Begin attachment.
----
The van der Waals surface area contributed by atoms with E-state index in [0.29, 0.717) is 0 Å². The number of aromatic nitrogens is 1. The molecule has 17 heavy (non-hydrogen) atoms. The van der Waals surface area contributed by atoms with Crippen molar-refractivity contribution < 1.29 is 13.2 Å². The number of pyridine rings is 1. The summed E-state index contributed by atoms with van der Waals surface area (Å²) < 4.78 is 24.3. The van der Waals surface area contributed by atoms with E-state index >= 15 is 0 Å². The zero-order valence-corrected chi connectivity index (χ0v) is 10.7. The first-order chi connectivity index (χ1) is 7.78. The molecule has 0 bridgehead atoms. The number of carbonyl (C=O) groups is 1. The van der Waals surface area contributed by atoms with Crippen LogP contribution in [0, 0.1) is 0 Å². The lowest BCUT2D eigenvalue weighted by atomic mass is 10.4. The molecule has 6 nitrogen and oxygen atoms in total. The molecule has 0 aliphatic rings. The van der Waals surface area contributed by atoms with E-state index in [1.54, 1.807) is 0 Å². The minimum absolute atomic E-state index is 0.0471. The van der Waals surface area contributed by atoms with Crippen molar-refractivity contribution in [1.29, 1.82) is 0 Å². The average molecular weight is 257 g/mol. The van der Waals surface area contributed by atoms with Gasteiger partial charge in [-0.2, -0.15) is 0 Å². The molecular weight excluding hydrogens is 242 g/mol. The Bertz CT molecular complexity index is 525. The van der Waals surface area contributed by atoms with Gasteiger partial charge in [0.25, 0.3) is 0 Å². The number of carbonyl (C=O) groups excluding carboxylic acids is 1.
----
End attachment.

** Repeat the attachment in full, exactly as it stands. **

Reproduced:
The van der Waals surface area contributed by atoms with E-state index in [0.29, 0.717) is 0 Å². The number of aromatic nitrogens is 1. The molecule has 17 heavy (non-hydrogen) atoms. The van der Waals surface area contributed by atoms with Crippen molar-refractivity contribution < 1.29 is 13.2 Å². The number of pyridine rings is 1. The summed E-state index contributed by atoms with van der Waals surface area (Å²) < 4.78 is 24.3. The van der Waals surface area contributed by atoms with E-state index >= 15 is 0 Å². The zero-order valence-corrected chi connectivity index (χ0v) is 10.7. The first-order chi connectivity index (χ1) is 7.78. The molecule has 0 bridgehead atoms. The number of carbonyl (C=O) groups is 1. The van der Waals surface area contributed by atoms with Crippen LogP contribution in [0, 0.1) is 0 Å². The lowest BCUT2D eigenvalue weighted by atomic mass is 10.4. The molecule has 6 nitrogen and oxygen atoms in total. The molecule has 0 aliphatic rings. The van der Waals surface area contributed by atoms with E-state index in [1.54, 1.807) is 0 Å². The minimum absolute atomic E-state index is 0.0471. The van der Waals surface area contributed by atoms with Crippen molar-refractivity contribution in [1.29, 1.82) is 0 Å². The average molecular weight is 257 g/mol. The van der Waals surface area contributed by atoms with Gasteiger partial charge in [-0.2, -0.15) is 0 Å². The molecular weight excluding hydrogens is 242 g/mol. The Bertz CT molecular complexity index is 525. The van der Waals surface area contributed by atoms with Gasteiger partial charge in [0.25, 0.3) is 0 Å². The number of carbonyl (C=O) groups excluding carboxylic acids is 1.